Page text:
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Crocodile and Ghost Bat Have a Hullabaloo: An Australian Tale of Name-Calling

This story was written by Jeff Sapp for the book Rhinos & Raspberries, published by Teaching Tolerance in 2006.
Author
Jeff Sapp
Grade Level

In the Dreamtime, all the animal tribes in the outback decided to go on a walkabout. Red Kangaroo, always the most social, had arranged the entire thing.

“It will be a wonderful time for all of us to get to know each other better,” Red Kangaroo urged. “We can talk about our families, what we like to eat, where we like to live, and just have a lot of fun.”

 

Animals walk down a path between dark trees.

Red Kangaroo had a very difficult time getting everyone together because some animals liked the night and others liked the day. Finally, they agreed to meet at twilight, the time in between Day and Night.

It started innocently enough. Everyone had been quite nice to each other, getting along well when they stopped for a snack. Koala was chewing eucalyptus leaf salad, and Numbat was quite focused on a termite sandwich. And that’s when it happened.

Tasmanian Devil had volunteered to bring a nice stew. When Crocodile asked Ghost Bat to pass the stew, Ghost Bat didn’t hear her. Crocodile thought Ghost Bat was ignoring her on purpose, even after Ghost Bat apologized and said he honestly didn’t hear her ask for the stew.

 

Angry animals at a table.

“Well I find that a little hard to believe,” Crocodile said under her breath, but loud enough for Ghost Bat--with his very large ears--to hear. Others heard, too.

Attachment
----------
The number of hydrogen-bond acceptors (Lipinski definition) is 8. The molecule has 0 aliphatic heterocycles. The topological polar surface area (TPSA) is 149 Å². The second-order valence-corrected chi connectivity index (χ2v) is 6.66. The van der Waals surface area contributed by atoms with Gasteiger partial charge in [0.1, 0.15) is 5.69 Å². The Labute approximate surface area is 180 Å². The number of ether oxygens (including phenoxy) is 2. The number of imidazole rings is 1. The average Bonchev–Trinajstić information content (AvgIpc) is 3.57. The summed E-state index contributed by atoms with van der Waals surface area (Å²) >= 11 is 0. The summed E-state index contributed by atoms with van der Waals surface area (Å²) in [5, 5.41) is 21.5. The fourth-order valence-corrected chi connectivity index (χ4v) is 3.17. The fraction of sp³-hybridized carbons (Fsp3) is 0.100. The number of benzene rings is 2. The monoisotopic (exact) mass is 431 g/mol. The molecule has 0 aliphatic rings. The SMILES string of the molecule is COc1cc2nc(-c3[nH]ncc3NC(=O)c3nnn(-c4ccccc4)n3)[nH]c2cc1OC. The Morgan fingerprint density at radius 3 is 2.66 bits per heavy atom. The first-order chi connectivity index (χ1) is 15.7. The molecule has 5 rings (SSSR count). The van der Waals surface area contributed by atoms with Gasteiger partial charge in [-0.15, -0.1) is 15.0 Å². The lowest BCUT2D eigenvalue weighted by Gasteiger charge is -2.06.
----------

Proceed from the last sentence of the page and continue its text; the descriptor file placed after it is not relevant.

Ghost Bat shot back, “Well at least I don’t let my food rot before I eat it.” Crocodile was furious. She had long fought against the rumor that crocodiles let their food rot before they eat it, and Ghost Bat knew it simply was not true.

“That’s just plain wrong, and you know it!” Crocodile yelled back.

Dibbler Mouse and Wombat took Ghost Bat’s side because they, too, had rather large ears. They chimed an old taunt from their childhood aimed at crocodiles: “Rotten food, rotten food, what you gonna feed your brood?”

Then everyone started screaming. Rock-wallaby was called “big foot” by Echidna, and so Rock-wallaby called Echidna a little “puggle.” Then Dingo heard someone say something about his dog-breath, and he started howling about how he’s not really a dog. So Dingo pushed Emu into a billabong because he thought she’d said it. It went on and on, with everyone calling everyone else names. Red Kangaroo did not know what to do.

And in the twilight of the Dreamtime, both the Day and the Night grew upset.

Looking down from far above, Walu, the sun, was very displeased at the brawl. She hid behind a cloud to keep from seeing the terrible way everyone was behaving.

Then Namarrkun, the lightning man, came out of the sky and made thunder by striking the clouds with the stone axes attached to his elbows and knees. Every time the animal tribes were quarreling, he hissed and crackled until they would stop. He even threw one of his fiery spears to earth to get their attention. That made them scurry into hiding where they’d be left alone to think about the unkind things they’d said to their friends.

And so every time you hear Namarrkun striking the clouds with his stone ax and throwing his fiery spears to the earth, you will know that somewhere someone is name-calling.

Source
Copyright © Teaching Tolerance.
Text Dependent Questions
Question
Why do the animals decide to meet at twilight?
Answer
Twilight is the time between day and night. Some of the animals like the night and some like the day, so this was a compromise.
Question
Describe what happens after Crocodile asks Ghost Bat to pass the stew.
Answer
A misunderstanding between Crocodile and Ghost Bat leads to all of the animals name-calling and screaming at one another.
Question
Who is Walu? Who is Namarrkun?
Answer
Walu is the sun. Namarrkun is the lightning man.
Question
A pourquoi tale is a story that explains why something is the way it is. What does this pourquoi tale tell us?
Answer
It tells us when and why thunder and lightning happen.